The United Kingdom government is no longer considering a plan to monitor church Sunday schools and other religious education institutions through its Office for Standards in Education, Children’s Services and Skills.
This month, the Department for Education released the results of its call for evidence for plans to implement certain regulations for “out-of-school education settings” to safeguard children from the risk of extremism.
The call for evidence was active from November 2015 to January 2016 and sought responses to key proposals that included forcing Sunday Schools and other out-of-school education settings that operate six to eight hours a week to, among other things, allow a “body to inspect settings to ensure that children are being properly safeguarded.”
Additionally, the proposal would have subjected religious organizations that run those institutions to “sanctions” when “settings are failing to safeguard and promote the welfare of children, which could include barring individuals from working with children and the closure of premises.”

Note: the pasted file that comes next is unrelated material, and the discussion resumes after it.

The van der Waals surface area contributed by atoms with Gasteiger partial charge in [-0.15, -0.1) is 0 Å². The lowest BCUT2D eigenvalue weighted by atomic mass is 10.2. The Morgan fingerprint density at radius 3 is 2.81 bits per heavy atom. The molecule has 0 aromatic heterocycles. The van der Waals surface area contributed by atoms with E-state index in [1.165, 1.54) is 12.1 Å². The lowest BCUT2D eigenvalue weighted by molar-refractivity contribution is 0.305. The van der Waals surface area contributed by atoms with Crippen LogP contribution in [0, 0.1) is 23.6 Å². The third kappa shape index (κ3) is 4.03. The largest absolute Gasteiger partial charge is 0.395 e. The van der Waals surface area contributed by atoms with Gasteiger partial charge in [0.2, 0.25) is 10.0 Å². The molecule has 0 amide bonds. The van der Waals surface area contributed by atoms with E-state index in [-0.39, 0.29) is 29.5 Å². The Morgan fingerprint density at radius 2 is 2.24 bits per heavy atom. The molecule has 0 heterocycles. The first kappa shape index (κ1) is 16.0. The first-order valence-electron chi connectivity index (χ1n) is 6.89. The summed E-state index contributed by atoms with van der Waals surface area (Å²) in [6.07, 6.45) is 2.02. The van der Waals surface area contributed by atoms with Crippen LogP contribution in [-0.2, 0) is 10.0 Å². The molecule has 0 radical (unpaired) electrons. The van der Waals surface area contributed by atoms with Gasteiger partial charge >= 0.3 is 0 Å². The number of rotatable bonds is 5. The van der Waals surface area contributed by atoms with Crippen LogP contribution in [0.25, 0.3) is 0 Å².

“[W]e have decided not to pursue the model proposed in our call for evidence but instead intend to develop further the evidence base for a national approach, including future legislation where gaps in existing powers are identified,” a government report states.
The decision was praised by religious organizations as an “important step to protect religious freedom.”
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Source: Christian Post